COMING OUT The Temperamentals looks at the founding of a pioneering gay-rights group.
Jon Marans's The Temperamentals (at Lyric Stage through April 28) begins innocently enough: a first date during which a coy couple engages in some flirtatious back-and-forth and plays footsie under a restaurant table. But the date comes with a hefty dose of danger: it's the early 1950s, and the couple consists of two closeted gay men. Brushing toes under the table could get them kicked out, arrested, or beaten to death. It's all very romantic . . . in a terrifying way.
This isn't just any clandestine meeting between homosexual paramours; it's a date between two future founders of the Mattachine Society, one of the earliest gay rights organizations in the United States. Will McGarrahan stars as the enigmatic, abrasive Harry Hay, who begins the play as a suit-clad, married professor who has little trouble "passing" for straight when he needs to. By the play's end, he's divorced, donning brightly colored shawls and skirts, and daring the discomfort of anyone he meets. Nael Nacer plays his lover, fashion designer Rudi Gernreich, the charismatic and friendlier half of the pair and the real recruitment force behind the Mattachine Society's success.
Nacer and the other three men in the cast besides McGarrahan take on extra roles, including the other founders of the Society. Victor L. Shopov is founding member Chuck Rowland as well as famed Hollywood director Vincente Minnelli, whom Hay and Gernreich try to persuade to join their cause. Shelley Bolman plays the commitment-phobic, hook-up-happy Bob Hull, the funniest of the original four. Bob's latest flame, Dale Jennings (Steve Kidd), is the Society's crucial fourth member. In a cop's framing of Dale for "lewd behavior," the Society finally has an incident around which to rally support. Dale wins the trial by admitting to the jury that he is homosexual and explaining that the only real crime at hand is the arresting cop's bias against his sexuality.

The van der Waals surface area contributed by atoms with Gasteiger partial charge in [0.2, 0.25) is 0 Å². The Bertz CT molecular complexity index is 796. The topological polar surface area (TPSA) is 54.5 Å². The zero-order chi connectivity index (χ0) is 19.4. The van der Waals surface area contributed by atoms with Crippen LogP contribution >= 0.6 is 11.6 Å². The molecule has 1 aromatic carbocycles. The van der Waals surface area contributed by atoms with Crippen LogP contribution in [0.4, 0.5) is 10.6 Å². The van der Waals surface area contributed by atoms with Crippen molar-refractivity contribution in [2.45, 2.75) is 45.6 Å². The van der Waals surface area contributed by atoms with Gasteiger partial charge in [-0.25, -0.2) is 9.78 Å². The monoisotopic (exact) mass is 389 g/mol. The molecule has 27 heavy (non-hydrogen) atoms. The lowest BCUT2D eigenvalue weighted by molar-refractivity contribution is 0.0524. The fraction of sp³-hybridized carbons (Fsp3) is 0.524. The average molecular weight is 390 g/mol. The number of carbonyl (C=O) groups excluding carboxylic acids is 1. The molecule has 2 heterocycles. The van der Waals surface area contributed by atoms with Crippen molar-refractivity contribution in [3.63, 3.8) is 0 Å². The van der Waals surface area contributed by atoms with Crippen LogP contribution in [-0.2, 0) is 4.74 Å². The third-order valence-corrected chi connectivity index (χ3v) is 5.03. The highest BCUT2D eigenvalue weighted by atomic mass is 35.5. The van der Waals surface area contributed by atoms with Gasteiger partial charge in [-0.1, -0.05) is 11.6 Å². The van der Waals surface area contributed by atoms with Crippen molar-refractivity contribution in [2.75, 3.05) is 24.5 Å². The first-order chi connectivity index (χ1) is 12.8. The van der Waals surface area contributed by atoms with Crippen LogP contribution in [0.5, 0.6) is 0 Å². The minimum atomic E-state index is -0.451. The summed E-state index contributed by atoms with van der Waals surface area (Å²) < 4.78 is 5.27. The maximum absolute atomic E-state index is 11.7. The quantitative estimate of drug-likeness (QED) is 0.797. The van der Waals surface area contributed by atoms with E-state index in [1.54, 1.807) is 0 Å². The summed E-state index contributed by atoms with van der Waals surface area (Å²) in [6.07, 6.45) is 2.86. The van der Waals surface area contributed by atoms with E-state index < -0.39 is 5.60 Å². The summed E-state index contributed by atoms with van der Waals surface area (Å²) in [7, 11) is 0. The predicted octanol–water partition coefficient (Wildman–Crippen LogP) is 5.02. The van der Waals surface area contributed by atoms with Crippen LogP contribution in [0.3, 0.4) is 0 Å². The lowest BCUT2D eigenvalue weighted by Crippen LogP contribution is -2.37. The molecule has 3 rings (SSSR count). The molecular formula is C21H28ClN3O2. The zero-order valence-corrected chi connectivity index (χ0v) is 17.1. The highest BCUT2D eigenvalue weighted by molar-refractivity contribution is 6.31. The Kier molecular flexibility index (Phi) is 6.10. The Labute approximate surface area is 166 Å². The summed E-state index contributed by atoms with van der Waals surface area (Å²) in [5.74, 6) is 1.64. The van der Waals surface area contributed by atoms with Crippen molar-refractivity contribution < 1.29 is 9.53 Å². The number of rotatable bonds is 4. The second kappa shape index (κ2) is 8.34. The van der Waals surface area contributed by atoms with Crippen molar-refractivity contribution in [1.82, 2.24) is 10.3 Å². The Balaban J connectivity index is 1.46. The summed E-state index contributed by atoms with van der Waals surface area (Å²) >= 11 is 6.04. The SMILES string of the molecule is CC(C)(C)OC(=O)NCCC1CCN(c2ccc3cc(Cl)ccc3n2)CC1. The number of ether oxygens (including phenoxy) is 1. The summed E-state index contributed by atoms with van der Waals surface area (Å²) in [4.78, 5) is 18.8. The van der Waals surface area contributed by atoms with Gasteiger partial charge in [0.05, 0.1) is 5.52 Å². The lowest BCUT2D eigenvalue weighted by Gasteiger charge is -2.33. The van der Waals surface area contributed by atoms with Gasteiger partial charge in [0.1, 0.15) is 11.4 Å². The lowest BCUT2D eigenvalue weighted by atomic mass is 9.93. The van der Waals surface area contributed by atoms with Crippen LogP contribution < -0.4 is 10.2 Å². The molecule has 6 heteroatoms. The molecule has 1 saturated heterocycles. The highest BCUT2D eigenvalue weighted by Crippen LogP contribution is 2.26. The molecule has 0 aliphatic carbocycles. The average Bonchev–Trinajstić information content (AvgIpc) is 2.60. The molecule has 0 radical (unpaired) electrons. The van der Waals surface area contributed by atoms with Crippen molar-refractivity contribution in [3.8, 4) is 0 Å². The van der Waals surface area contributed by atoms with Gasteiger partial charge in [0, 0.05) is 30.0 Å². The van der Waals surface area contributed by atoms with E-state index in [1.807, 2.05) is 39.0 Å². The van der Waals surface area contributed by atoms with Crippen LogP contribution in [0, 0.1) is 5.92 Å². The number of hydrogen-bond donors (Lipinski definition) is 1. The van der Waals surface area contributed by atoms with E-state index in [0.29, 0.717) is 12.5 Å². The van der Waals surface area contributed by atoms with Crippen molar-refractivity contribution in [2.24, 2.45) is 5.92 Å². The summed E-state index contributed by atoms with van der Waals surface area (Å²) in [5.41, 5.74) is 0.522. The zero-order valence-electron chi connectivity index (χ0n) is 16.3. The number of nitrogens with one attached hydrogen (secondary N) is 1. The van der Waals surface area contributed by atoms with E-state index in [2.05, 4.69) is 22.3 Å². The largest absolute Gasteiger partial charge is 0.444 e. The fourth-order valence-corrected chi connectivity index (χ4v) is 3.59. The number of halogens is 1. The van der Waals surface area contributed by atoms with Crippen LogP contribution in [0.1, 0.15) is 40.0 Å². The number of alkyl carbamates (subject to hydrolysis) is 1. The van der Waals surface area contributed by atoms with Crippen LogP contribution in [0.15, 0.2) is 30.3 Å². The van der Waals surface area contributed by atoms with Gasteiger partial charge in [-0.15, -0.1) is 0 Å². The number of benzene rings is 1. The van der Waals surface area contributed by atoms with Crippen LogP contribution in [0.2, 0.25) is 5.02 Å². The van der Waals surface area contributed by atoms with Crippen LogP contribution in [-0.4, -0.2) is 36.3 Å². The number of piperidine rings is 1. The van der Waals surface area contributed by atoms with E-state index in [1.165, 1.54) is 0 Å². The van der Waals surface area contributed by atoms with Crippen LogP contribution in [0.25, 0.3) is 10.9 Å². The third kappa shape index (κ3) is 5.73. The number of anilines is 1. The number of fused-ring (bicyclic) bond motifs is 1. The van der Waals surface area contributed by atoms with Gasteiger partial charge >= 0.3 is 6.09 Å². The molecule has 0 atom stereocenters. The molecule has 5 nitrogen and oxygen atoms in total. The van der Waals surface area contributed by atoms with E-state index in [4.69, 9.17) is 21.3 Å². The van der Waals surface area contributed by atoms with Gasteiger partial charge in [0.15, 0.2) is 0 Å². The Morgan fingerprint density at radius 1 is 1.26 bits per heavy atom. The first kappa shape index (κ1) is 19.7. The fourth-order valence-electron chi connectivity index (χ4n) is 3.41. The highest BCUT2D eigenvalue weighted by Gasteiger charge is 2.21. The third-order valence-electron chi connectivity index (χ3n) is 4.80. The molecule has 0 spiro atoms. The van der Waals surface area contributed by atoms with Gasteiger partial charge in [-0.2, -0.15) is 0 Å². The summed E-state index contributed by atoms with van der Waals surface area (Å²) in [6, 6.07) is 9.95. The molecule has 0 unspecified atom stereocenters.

Even with this triumph, the Mattachine Society struggles to agree on a cohesive message, especially under Harry Hay's extreme views. Even today, his belief that homosexuals should embrace their differentness is cause for contention among gay activists who would rather win straight supporters through assimilation. But back in the '50s, Hay was never concerned with anyone's discomfort, including Mattachine's other members. His refusal to compromise or dumb down his views eventually led to the splintering of the group.
Sara Brown's subtle set design reflects the instability of the group and of each character's undercover love affairs. The men move low-wheeled tables around a wood-tiled platform that has been outfitted with angled scaffolding. There's the suggestion of barriers and rooms but no explicit walls, emphasized by John R. Malinowski's lighting design: the men watch each other from shadows and sneak around low-lit corners, rarely safe in full bright lights. Director Jeremy Johnson's blocking emphasizes the constricted meetings — conversations often occur in a corner of the stage, with the actors only rarely spreading out to cover the full space.